D.C. Council Member Catania Fights With Director of AIDS Clinic Over Mission
Friday, April 24, 2009
As the District struggles to respond to an HIV/AIDS epidemic, a nasty fight is underway between a powerful member of the D.C. Council and leaders of the Whitman-Walker Clinic, which has been on the front lines of fighting the disease for three decades.
The battle between the clinic and council member David A. Catania (I), the openly gay chairman of the Health Committee, reflects the challenges city leaders and health providers face in working together to combat a disease that Mayor Adrian M. Fenty (D) calls the No. 1 public health threat.
The flap centers on Whitman-Walker's efforts to expand into a full-service health-care provider as it struggles with declining revenues.
Concerned that the clinic is abandoning its historical ties to the city's gay community, Catania alleges that the clinic is mismanaged and could close because it is failing to tap new sources of revenue. In preparation for a council hearing Monday, Whitman-Walker turned over 2,000 documents to Catania, who promises "to explore substantial allegations of mismanagement."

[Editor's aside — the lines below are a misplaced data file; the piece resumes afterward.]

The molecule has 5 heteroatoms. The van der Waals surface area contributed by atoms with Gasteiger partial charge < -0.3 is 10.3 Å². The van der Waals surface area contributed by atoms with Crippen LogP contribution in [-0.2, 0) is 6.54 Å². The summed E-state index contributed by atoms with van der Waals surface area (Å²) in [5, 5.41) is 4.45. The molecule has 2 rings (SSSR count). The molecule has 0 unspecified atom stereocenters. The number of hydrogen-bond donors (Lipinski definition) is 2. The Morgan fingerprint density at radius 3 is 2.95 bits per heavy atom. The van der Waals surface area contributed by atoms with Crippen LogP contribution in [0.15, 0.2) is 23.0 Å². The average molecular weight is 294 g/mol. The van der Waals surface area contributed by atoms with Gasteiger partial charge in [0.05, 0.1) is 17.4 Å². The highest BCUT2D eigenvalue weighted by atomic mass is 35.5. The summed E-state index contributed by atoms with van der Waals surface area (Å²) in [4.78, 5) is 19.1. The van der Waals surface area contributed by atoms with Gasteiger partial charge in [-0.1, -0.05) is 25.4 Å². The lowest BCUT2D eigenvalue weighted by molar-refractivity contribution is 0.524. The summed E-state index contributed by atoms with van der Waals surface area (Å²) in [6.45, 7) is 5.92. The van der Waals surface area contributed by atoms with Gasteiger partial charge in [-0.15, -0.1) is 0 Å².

At a January council hearing, Catania accused Donald Blanchon, the clinic's chief executive officer, of "gross negligence and malfeasance" and suggested he be replaced.
Whitman-Walker's board of directors, which has rallied around Blanchon, was so shaken by the hearing that it asked for an independent audit of Catania's charges.
The 300-page report, a copy of which was obtained by The Washington Post, refutes many of Catania's allegations. Catania calls it a "total whitewash" conducted by the law firm of Arnold & Porter LLP, where James J. Sandman, chairman of Whitman-Walker's board of directors, used to work.
Yesterday, Sandman resigned rather than testify before Catania's committee. The chief counsel for the D.C. public school system, Sandman wrote in a letter to Catania that he wants to "avoid any potential conflict of interest." He could not be reached for comment.
Blanchon and some Whitman-Walker board members accuse Catania of punishing the clinic after it laid off several of his friends
"We are supposed to be fighting HIV/AIDS in this city, and there is no good reason this [investigation] is continuing," said Paul Murphy, a clinic board member. "I do believe this has reached a point now where this is a vendetta."
Catania, who says he has directed more than $6 million in city funds to the clinic in recent years, dismissed the notion.
"My feelings toward Mr. Blanchon are not personal; they are professional," he said, adding that fundraising has dropped 57 percent since Blanchon took over.